- Künstlerhaus Bethanien
- Video Installation
- Kanako Ishii‘s works are characterized by her engagement with meta-physical boundaries and apparent opposites such as past / present, memory / forgetting, presence / absence. Her current work, “Re-Landscape”, is a video installation projected onto three screens, opened by a sculptural prologue. In an encounter with texts by German philosopher Walter Benjamin, Ishii investigates the topic of childhood and related questions – such as remembrance, past-present-relations and the location of memory in visual perception.
Transforming the exhibition site into a lightless space, Ishii allows for her video projection to become the central visual object and invites the visitor to see it not merely as a screen, but also as a gate to personal and collective imaginary spaces. Her installation, comprising a multi-layered structure of painting, photography and video is the visualization of past impressions, becoming abstract and poetic at the same time. In the process of layering and carving out different dimensions of the image, Ishiis reflects on its very mediality and suggests, to consider images not only as visual surfaces but as sites of inwardness, intimacy and melancholy.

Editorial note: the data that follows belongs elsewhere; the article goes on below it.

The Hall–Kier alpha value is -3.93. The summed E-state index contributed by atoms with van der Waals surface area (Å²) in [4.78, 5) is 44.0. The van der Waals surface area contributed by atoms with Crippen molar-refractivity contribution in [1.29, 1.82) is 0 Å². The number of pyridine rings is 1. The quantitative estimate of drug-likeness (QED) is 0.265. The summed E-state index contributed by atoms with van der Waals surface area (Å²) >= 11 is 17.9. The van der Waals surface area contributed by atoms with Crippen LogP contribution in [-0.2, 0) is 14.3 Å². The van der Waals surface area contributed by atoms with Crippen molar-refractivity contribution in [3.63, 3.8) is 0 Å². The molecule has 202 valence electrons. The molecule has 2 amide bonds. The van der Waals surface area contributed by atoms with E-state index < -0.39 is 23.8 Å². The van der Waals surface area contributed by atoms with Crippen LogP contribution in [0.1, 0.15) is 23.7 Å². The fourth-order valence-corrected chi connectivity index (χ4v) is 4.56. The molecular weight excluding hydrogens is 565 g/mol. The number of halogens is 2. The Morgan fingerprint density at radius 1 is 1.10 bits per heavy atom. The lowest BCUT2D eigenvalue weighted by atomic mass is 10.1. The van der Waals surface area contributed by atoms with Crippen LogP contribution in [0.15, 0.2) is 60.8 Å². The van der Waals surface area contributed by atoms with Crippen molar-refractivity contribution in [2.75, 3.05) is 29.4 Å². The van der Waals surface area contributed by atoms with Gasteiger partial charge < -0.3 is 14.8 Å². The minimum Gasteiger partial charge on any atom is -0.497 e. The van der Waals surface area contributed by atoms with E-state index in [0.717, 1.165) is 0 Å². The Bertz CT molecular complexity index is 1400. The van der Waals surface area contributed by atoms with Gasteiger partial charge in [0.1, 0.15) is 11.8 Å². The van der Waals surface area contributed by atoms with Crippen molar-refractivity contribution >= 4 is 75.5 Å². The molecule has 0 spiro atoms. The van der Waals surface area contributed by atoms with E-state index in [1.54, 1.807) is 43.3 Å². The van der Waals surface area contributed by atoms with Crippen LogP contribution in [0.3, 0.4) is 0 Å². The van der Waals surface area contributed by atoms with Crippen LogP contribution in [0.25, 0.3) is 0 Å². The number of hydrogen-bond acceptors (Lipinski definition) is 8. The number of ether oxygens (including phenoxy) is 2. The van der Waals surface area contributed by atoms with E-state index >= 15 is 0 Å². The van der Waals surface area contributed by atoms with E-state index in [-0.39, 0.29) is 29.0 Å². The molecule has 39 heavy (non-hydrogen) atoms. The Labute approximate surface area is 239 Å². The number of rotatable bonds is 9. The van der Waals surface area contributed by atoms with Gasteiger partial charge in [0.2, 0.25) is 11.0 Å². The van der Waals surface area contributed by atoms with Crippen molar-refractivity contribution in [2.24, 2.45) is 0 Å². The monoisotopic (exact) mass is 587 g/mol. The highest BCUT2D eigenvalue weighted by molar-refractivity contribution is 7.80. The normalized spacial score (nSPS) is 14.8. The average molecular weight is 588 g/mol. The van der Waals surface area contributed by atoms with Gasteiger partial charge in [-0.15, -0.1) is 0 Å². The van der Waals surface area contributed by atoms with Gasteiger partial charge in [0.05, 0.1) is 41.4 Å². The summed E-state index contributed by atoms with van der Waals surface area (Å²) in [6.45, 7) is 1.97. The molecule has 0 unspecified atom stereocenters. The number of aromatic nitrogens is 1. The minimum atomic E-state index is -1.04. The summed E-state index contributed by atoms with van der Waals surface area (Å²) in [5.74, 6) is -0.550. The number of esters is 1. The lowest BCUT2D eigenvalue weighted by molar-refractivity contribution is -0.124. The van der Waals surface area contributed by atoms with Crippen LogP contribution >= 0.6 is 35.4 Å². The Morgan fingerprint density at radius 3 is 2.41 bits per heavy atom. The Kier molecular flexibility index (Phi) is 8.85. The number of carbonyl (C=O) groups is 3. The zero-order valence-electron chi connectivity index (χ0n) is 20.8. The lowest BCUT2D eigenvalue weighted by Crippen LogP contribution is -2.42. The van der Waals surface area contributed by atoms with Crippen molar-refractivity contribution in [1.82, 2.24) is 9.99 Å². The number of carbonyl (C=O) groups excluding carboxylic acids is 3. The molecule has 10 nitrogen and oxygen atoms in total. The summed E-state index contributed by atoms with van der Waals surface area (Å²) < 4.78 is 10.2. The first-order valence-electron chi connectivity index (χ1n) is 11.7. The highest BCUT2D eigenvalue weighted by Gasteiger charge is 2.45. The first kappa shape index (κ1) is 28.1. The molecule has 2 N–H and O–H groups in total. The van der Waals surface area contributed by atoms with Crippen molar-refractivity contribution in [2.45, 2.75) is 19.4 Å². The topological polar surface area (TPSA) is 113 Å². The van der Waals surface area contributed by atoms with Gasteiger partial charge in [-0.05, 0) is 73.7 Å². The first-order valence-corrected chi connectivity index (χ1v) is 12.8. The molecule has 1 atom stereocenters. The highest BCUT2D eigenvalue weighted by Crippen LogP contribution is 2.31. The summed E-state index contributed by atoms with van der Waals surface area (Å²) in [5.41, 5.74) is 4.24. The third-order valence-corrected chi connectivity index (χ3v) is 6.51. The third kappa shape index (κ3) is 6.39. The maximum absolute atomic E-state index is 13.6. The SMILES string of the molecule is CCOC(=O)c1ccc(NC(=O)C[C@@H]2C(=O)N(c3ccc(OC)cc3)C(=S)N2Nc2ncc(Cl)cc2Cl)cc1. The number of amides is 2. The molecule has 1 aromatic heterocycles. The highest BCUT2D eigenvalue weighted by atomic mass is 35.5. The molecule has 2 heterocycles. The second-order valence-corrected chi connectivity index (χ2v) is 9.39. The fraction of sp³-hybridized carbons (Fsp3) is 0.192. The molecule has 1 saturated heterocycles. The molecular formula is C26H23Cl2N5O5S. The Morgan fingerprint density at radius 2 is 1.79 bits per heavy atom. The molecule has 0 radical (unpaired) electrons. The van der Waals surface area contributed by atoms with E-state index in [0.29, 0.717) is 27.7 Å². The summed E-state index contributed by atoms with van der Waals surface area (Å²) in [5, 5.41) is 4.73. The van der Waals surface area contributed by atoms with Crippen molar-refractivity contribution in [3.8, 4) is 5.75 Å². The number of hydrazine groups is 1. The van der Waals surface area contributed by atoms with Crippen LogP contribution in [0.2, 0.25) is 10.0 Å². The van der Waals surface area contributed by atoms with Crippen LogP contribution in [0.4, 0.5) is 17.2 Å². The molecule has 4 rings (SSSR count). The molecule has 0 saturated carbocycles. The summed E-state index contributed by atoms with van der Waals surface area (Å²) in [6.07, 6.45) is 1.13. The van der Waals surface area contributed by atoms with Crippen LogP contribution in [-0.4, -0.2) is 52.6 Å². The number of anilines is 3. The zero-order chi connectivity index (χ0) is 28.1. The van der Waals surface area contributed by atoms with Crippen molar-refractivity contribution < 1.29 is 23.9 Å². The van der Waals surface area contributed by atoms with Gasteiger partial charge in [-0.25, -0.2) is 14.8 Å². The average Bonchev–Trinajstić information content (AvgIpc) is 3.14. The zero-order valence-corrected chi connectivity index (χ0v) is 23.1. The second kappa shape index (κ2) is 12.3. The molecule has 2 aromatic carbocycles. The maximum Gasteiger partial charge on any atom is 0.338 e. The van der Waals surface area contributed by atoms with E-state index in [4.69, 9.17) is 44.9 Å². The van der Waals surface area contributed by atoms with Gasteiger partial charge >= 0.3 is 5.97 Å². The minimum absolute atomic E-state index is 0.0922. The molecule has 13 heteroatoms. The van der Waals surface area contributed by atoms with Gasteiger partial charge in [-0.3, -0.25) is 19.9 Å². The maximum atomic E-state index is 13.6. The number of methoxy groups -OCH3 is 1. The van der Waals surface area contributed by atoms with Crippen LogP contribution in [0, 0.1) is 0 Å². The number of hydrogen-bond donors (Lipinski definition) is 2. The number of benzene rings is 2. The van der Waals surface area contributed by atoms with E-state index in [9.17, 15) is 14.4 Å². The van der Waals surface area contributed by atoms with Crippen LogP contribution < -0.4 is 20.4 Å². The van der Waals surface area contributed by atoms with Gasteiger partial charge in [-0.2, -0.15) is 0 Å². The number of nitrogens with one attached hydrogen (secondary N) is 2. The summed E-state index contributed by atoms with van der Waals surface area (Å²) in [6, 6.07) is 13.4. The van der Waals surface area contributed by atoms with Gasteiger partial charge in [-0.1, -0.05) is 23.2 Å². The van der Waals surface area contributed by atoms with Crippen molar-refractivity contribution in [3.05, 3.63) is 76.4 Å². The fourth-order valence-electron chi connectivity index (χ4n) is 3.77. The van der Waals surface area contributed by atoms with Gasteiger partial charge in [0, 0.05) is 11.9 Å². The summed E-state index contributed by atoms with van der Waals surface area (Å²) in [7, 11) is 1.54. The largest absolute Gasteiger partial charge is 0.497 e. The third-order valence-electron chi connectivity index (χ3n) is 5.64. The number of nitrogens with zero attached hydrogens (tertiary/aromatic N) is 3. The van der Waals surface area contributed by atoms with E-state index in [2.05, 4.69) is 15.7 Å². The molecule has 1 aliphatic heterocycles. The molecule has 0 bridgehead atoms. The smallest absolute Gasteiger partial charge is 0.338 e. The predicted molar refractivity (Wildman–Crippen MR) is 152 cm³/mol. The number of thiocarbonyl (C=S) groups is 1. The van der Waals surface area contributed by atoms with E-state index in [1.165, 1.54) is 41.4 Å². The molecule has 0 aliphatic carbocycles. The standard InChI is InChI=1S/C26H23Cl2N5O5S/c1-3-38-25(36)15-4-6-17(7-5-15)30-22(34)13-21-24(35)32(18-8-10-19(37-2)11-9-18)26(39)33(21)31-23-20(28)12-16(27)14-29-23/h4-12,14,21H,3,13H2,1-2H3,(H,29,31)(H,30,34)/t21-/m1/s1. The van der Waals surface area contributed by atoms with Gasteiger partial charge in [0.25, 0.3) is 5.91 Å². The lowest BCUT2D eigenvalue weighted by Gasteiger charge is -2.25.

Focusing on the theme of childhood, “Re-Landscape” is not only a mediation on Ishiis own childhood in Germany and Japan, but can also be understood as a practical engagement in contemplating the mediality of the image itself; its double-relation to surface and depth, transparency and opacity. In this context, the emphasis in “Re-Landscape” is less on the display of concrete objects or motifs and far more on the image’s potential as a medium of remembrance and its function as a passage to the imaginary: rather than reverting to the representational, Ishii uses silence and delicate movements to reflect on how images evoke things past without simply reproducing or repeating them in the process. The “images of memory” that evolve here are dynamic constellations and dynamic zones of passage and transition, opening up our perception to a uncanny space of the remembered, the dreamt and the fantasized.